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Party competition and campaign knowledge : an analysis of the 1997, 2000 and 2004 Canadian federal elections Lawlor, Andrea

Abstract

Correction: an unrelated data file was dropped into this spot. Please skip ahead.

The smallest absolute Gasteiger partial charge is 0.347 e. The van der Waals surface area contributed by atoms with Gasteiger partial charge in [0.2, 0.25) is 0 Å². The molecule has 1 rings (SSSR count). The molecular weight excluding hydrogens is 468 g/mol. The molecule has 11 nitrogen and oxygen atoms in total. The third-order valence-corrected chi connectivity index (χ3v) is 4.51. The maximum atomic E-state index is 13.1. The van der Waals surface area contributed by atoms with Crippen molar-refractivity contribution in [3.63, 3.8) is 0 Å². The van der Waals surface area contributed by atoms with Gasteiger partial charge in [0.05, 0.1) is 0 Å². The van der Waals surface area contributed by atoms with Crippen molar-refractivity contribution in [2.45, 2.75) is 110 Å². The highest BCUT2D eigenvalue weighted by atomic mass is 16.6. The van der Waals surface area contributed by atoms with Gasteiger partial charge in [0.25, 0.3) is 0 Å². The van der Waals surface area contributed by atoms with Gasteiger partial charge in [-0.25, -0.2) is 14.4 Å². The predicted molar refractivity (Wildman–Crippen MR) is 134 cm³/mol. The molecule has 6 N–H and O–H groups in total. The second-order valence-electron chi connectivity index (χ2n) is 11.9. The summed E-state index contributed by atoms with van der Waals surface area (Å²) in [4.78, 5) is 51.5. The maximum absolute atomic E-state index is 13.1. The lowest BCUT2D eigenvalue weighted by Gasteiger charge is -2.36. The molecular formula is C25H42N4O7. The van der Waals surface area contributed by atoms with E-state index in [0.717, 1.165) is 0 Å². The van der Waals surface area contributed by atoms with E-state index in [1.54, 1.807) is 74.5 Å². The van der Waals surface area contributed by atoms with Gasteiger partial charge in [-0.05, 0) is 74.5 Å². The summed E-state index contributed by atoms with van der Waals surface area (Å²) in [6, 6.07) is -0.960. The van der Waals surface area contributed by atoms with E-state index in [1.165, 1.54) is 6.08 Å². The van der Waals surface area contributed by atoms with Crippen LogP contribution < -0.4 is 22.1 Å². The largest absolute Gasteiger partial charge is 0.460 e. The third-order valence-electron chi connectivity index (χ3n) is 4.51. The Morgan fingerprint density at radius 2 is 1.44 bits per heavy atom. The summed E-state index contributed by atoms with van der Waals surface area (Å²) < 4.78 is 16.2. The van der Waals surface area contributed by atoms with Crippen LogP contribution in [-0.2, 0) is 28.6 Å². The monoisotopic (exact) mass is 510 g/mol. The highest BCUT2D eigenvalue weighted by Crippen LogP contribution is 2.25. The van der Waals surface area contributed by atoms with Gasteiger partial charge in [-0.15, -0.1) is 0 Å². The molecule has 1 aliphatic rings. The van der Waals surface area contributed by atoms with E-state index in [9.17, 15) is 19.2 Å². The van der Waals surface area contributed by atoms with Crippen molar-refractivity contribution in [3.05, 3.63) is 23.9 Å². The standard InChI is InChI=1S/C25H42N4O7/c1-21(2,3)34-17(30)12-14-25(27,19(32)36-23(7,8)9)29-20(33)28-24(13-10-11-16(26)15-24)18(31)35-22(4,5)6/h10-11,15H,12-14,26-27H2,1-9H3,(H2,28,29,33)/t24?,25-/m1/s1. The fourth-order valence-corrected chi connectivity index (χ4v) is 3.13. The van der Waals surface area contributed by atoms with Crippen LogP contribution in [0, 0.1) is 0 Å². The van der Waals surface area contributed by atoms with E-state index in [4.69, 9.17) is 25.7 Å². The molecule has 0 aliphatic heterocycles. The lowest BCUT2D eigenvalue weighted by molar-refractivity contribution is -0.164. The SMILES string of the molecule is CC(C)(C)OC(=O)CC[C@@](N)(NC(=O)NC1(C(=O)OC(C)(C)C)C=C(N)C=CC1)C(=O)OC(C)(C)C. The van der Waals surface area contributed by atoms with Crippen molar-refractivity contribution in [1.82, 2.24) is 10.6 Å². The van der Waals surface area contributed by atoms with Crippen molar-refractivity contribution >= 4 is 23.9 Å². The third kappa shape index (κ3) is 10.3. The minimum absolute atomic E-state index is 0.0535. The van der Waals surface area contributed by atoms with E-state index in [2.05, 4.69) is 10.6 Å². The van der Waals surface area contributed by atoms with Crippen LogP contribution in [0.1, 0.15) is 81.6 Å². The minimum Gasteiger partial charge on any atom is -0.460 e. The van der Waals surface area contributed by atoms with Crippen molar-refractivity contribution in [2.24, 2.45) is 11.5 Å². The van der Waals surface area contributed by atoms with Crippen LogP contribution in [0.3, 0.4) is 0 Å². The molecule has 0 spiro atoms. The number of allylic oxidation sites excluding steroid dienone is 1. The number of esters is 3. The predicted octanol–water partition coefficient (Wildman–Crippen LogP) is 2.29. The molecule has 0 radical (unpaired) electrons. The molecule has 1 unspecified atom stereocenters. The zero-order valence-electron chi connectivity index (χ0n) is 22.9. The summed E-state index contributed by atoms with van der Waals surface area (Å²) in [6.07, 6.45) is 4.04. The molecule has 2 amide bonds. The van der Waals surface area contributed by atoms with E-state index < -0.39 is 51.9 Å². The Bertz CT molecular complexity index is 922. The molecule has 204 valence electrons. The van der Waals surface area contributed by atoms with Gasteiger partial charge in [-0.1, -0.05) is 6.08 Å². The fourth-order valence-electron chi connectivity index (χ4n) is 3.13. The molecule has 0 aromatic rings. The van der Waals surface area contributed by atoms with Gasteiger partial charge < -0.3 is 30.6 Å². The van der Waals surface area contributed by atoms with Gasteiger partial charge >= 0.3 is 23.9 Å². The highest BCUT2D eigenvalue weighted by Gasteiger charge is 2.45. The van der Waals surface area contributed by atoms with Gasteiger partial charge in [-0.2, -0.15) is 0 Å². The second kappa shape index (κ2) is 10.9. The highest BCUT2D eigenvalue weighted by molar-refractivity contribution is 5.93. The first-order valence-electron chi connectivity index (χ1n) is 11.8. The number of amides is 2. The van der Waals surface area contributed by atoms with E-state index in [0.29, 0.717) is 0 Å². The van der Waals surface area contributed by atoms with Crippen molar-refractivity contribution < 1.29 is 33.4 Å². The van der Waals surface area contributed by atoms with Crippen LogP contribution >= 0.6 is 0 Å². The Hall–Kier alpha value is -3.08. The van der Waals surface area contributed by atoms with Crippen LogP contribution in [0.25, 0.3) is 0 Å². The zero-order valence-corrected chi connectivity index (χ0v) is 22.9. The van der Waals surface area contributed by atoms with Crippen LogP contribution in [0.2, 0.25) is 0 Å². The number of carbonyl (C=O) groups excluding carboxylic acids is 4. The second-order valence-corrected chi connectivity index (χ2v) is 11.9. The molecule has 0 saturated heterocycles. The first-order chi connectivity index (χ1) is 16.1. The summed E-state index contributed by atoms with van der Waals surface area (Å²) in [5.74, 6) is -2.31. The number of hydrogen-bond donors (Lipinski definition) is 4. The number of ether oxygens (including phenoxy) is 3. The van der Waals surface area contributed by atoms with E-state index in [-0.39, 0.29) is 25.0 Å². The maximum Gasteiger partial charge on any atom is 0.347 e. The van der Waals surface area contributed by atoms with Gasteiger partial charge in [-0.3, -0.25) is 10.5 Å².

Election campaigns are often cited as tools of political learning. The intensity and volume of the information disseminated during a campaign is said to "enlighten" voters, allowing them to arrive at their preferred electoral decision. Using the 1997, 2000 and 2004 Canadian Election Studies, this paper uses the enlightenment thesis as a theoretical guide for the analyses of three types of campaign learning: policy learning, identification of party leaders and perceptions of a national party’s chances of winning the entire electoral contest. This paper examines local riding competitiveness as a catalyst for interest and competition’s role as an incentive to learn. The intensity of the competition should reveal the importance of information as it assists voters in making an effective electoral choice. From the perspective of political parties, competitiveness highlights the marginality of a riding encouraging parties to adjust levels of local candidate spending accordingly, the result of which is more information distributed to the electorate. Competitiveness should compound the pre-existing effect of campaign learning by increasing the incentives for the dissemination of information. The study concludes that there is little support for campaign learning, both on its own and as a by-product of competitiveness. There is no general learning trend in the Canadian case. In addition, highly competitive contests do not appear to provide incentive for voters to learn, save in one instance. There is a perceptible link between highly competitive local ridings and a voter’s ability to accurately predict the outcome of the national contest. Also, there is no indication that local candidate spending has any positive effect on knowledge. Strong implications arise about the concept of campaign learning and the campaigning process in general. Campaigns are not enlightening voters about factual information, and competitiveness, which should spark interest, is not providing a strong incentive to learn. These findings should encourage political parties to critically evaluate information dissemination and campaigning strategies in competitive districts.

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